yea Kasperskys Tdsskiller is free a few others are Norton Power Eraser, Super Anti Spyware (which will find redirects sometimes) its nice to do a full virus removal and tune up though since many of the settings get messed up. I also enjoy http://gerardcomputer.com/ with the videos you can do a little pause and then do some other stuff and the tutorials are right there, as well as links to the free tools the pros use

John Alias
John Alias

So I have used scanners to try to get rid of the redirect but have found the manual way best. It is not to complicated but a scam free site called http://fix-redirect-virus.com/ has a virus removal tutorial that is free on the site (for sale elsewhere on the web) anyway they walk you through the steps of "do it yourself" free virus removal.

randy.savage
randy.savage

This guy Anup Raman is good. I opted to get his professional help and now everything works fine.Infection was much complicated in my case with more infected files detected other than the redirecting ones. In total I had around 126 infection detected, but it seems most of them were there inside even before my computer started redirecting. Norton did nothing to protect my computer. Never ever no Symantec in my computer. http://atechjourney.com/google-redirect-virus-remove-manually.html/

dlschuch
dlschuch

Sorry What I meant to say: I have been on a week long excursion to get rid o that God Awful redirect virus. I have a blog on OpenSalon where I begged for help with a post and the answers in comments never work. Since it seems to be Google Redirect, most my readers, recommend just get off google use a different search engine. But that means something is still running in my brand new computer. I used Nortons and it worked for maybe a few hours then it was back. I cannot find any common denominator as to how it is coming on board. So I used Norton Power Erase and I thought I blasted my system. That was worse than the virus. So now I am back to peg one. Google must be going under if they are not doing more than this. WHAT TO DO?????

dlschuch
dlschuch

I have been on a week long excursion to get rid o that God Awful redirect virus. I have a blog on OpenSalon where I begged or help and the answers never work. Since it seems to be Google Redirect, most people say, just get off google. But that means something is still running in my brand new computer. I used Nortons and it worked for maybe a few hours then it was back. I cannot ind any common denominator as to how it is coming on board. So I used Norton Power Erase and I thought I blasted my system. That was worse than the virus. So now I am back to peg one. WHAT TO DO?????

Terry781
Terry781

The google redirect virus could modify the browser’s home page, searching page, search results and the default settings through the DLL plug-ins, BHO, WinsockLsp in order to hijack the victim computers to the specified website. The easiest method you can try in order to restore your PC performance is downloading an instant fix. You can also check this guide: http://freshdigitalproducts.com/?page_id=80

viasue
viasue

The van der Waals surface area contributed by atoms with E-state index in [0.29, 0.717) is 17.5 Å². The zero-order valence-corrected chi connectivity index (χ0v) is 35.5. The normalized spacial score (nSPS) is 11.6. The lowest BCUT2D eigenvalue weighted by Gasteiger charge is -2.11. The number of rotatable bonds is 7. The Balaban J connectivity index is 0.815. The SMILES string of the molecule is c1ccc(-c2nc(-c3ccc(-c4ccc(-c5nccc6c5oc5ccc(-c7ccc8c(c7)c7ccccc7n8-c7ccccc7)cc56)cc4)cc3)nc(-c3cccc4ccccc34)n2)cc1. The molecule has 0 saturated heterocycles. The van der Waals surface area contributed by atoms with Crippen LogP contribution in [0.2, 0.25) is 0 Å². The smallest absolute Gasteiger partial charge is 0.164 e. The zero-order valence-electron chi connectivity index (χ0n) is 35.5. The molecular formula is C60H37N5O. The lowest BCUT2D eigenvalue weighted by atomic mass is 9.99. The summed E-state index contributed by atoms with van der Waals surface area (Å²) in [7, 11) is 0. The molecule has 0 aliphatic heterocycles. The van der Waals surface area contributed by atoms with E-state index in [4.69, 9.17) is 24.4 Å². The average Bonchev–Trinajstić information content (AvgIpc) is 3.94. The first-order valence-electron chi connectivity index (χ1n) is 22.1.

The first thing i would like to share IS: When ever you have a very stuburn Virus or Malware / Spyware you do not try to get rid of the issue while running windows. These programs can hide, yes hide from anti programs used to clean them from your system. Even if reported a cleaned they can hide in your memory which by todays standards is a huge place to hide, they can redownload thenselves if your pc has a constant internet connection just by turning on most pc or pads..once the internet is available the mlaware or virus can update itself or even rintroduce itself into your pc once it detect a scan is at work. This way when you reboot the instructions left in your registry by the viral program or its newly self downloaded updates will then reinstall itself.....causing you to chase and rechase it with no true removal. even though your trustworthy program says it found and cleane the bugger. What to do with programs that can hide or rename or reinstall themselves once a clean effeort has been detected by the malware.....Its simple VERY SIMPLE....Shut down , disconnect your internert modem / internet router ...you want the internet OFF with no path to a connection. Also turn OFF any and all programs that are running on the tool bar ( right click on the tool bar icon and close them or disable them including any programs in use...do not scan while running any program except the Anti Program). Please Shut down any and all porgrams all but your anti virus or anti spyware...then Run your scan in windows as usual ...likley with the same results, virus not found or virus contained or cleaned...but this time when th escan is done shut down the only program running the anti virus unless it auto reboots which is what you want ....to reboot. But this time, just after the reboot starts press your F8 key on some pc's it might be another F Key but you want to be in the DOS or black screen where you have a choice to boot into windows under safe mode with networking....This is very impolrtant < You Do Not Want To Restore your system if asked > You Only want to get into windows in Safe Mode with networking. If given the choice of going into windows as Administrator please make that choice ( Admin when ever possible ) Even though you ran Anti programs just a moment ago in windows you have only cleaned the tip of the iceburge that you can see ....To clean the other 2/3rds you cant see please do this: While in safe mode run your anti malware/spyware and anti Virus programs in that order......and do a full scan not a speed scan or quick scan do a full, how ever long it takes, scan...Once the scan programs are done any and all viruses or Malware / Spyware programs should be removed...... To make sure run yet another Full Scan ( not quick scan ) while in regular Windows as mentioned with the internet unpluged from your pc and if wireless internet is available turn off your wireless router....Once done you will have run in this order a full scan while in windows, reboot into safe mode via Fkey run a full scan of anti spyware / malware / virus programs in that order..then reboot into windows as normal...with you rinternet disconnected run your final full scan..... All this takes time but once you are done so should the virus be done , dead, Fanito, ....now if the problem comes back it is possible A rootkit virus is reinstalling once it finds an internet connection that either you are using or is always available after Windows boots up. In some cases...that is right after you have done the above in the correct order and all signs of the virus are gone you can go into Windows Settings and do a system capture so you can do a system restore as another way to get things back as they were prior to the redirect virus reintroduction / reinstall .....This is an advanced short cut to avoid doing the above but system restores are not to be done casually and quite frankly done mostly as a last resort to reinstalling windows ans everthing you have built into your pc..... A system restore is a rather desperate effort and should be concidered in the same way as doing a windows uninstall and reinstall .......As the last thing you would willing want to do :>( A final word about the registry....do not mess with it unless you are an advanced tech person and have done a system capture and are prepaired for the worst a system restore or windows reinstall...but for the very advanced user they would be able to find a good rootkit program or actually find the offending script in the registry and rename &/or remove the offending malware scripts by hand.....not suggested or recommended for the untrained !! VIASUE